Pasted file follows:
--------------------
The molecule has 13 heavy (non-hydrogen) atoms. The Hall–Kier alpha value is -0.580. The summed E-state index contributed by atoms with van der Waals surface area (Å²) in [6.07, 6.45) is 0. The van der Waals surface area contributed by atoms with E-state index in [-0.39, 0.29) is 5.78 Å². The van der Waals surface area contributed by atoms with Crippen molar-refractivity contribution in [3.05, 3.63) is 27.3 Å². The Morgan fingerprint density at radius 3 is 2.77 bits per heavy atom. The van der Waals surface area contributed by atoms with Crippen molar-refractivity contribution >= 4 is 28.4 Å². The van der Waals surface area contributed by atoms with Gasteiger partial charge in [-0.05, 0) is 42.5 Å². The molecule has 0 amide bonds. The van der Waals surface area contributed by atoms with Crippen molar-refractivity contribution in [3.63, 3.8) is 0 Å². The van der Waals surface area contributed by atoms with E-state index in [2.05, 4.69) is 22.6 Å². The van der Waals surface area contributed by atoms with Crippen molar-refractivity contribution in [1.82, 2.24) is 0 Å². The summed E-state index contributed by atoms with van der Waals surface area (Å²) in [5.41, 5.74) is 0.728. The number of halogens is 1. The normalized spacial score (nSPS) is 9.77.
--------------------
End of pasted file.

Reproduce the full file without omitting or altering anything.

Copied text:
The molecule has 13 heavy (non-hydrogen) atoms. The Hall–Kier alpha value is -0.580. The summed E-state index contributed by atoms with van der Waals surface area (Å²) in [6.07, 6.45) is 0. The van der Waals surface area contributed by atoms with E-state index in [-0.39, 0.29) is 5.78 Å². The van der Waals surface area contributed by atoms with Crippen molar-refractivity contribution in [3.05, 3.63) is 27.3 Å². The Morgan fingerprint density at radius 3 is 2.77 bits per heavy atom. The van der Waals surface area contributed by atoms with Crippen molar-refractivity contribution >= 4 is 28.4 Å². The van der Waals surface area contributed by atoms with Gasteiger partial charge in [-0.05, 0) is 42.5 Å². The molecule has 0 amide bonds. The van der Waals surface area contributed by atoms with Crippen molar-refractivity contribution in [3.63, 3.8) is 0 Å². The van der Waals surface area contributed by atoms with E-state index in [2.05, 4.69) is 22.6 Å². The van der Waals surface area contributed by atoms with Crippen molar-refractivity contribution in [1.82, 2.24) is 0 Å². The summed E-state index contributed by atoms with van der Waals surface area (Å²) in [5.41, 5.74) is 0.728. The number of halogens is 1. The normalized spacial score (nSPS) is 9.77.